Vermont Public is independent, community-supported media, serving Vermont with trusted, relevant and essential information. We share stories that bring people together, from every corner of our region. New to Vermont Public? Start here.

© 2024 Vermont Public | 365 Troy Ave. Colchester, VT 05446

Public Files:

For assistance accessing our public files, please contact or call 802-655-9451.
Play Live Radio
Next Up:
0:00 0:00
Available On Air Stations

Campaign By Middlebury College Spanish Majors Aims To Challenge Racial Stereotypes

A sign outside of Middlebury College
Wilson Ring
Associated Press File
A senior seminar at Middlebury College called "Spanish In The US" had students conduct research and create materials to educate others about myths surrounding Spanish speakers and Lantinx people.

Students enrolled in Middlebury College's "Spanish In The US" senior seminar last fall were handed a syllabus that tasked them with two main goals: researching extensive empirical data and using their new knowledge outside the classroom walls to combat racial stereotypes.

According to Middlebury professor Brandon Baird, who taught the seminar, the goal of the class research project was to better arm students to go beyond their college studies and promote community outreach.

"One of the main reasons behind this class is: What does their Spanish education mean for them after graduation?" Baird said. "How are they going to take this education beyond the classroom?"

After the students completed extensive research focused on Latinx populations and Spanish speakers in Vermont and the country, the class honed in on several myths and tropes often used to disparage them.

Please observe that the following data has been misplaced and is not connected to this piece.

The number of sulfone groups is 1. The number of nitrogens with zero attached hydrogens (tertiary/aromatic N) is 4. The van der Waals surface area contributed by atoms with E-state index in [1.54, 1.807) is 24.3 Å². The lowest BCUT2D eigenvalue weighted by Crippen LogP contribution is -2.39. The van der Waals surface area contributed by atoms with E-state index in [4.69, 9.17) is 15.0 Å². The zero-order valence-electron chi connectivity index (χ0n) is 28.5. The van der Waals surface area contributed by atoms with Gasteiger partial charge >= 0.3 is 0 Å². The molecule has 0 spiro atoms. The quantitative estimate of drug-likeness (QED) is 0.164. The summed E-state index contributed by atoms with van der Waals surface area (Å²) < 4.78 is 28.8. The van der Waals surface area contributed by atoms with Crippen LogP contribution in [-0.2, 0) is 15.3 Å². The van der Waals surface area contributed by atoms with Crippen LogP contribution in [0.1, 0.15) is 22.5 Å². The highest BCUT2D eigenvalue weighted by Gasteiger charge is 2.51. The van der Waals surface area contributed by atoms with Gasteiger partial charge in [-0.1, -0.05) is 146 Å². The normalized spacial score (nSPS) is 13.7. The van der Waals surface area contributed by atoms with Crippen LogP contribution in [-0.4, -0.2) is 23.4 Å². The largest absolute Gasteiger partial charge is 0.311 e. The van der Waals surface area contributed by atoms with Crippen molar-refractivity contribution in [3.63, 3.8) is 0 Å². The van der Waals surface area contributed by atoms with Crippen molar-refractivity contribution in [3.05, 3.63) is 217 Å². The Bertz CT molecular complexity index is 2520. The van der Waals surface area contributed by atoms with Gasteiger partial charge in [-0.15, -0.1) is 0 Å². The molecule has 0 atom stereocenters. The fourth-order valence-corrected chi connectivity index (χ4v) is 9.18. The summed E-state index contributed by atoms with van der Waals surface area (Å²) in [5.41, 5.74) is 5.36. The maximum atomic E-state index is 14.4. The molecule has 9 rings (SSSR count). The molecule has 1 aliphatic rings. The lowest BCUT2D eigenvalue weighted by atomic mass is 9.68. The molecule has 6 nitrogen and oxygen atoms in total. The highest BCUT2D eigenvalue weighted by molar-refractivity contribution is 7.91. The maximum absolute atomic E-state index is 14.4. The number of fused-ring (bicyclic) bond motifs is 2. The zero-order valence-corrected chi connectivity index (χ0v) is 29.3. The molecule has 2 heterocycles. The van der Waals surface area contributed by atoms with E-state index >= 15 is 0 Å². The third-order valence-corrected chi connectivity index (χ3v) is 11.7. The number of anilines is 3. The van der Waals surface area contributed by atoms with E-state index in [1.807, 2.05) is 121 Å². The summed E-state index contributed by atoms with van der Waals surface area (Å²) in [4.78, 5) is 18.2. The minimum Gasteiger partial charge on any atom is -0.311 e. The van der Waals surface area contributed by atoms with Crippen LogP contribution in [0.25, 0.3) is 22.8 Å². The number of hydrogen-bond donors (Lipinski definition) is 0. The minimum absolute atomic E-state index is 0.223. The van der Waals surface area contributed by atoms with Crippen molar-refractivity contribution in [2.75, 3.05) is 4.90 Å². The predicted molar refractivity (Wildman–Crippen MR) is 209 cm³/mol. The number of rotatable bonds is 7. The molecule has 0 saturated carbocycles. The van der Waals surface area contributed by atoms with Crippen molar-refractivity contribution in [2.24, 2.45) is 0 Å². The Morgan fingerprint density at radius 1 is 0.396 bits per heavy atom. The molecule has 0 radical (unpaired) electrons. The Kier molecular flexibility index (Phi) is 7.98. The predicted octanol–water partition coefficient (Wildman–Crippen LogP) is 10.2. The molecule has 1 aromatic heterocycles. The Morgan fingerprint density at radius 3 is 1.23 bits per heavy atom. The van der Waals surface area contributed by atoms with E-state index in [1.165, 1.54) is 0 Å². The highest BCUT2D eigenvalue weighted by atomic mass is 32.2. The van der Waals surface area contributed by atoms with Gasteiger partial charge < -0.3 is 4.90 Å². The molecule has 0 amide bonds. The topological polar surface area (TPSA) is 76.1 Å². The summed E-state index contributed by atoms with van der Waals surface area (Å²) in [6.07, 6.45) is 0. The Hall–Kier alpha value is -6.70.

To then help dispel those misconceptions, the students used the data to create informational posters which they hung up on campus and in the Middlebury community. They also used the data they gathered to write and record public service announcements, which aired on the campus radio station.

Maren Walsh, a Spanish major who completed the seminar, said the challenge lay in crafting just the right message that would have impact when seen or heard by others.

"It was interesting to a lot of us students that even though we study Spanish and we're trying to pay attention as much as we can, there are a lot of things that we didn't know," Walsh said.

Baird said since the course's completion, several students have discussed continuing their work and making their individual research projects from the class accessible to those in Addison County.

Listen above to an extended conversation with Baird and Walsh.

Mary Williams Engisch is a local host on All Things Considered.
Latest Stories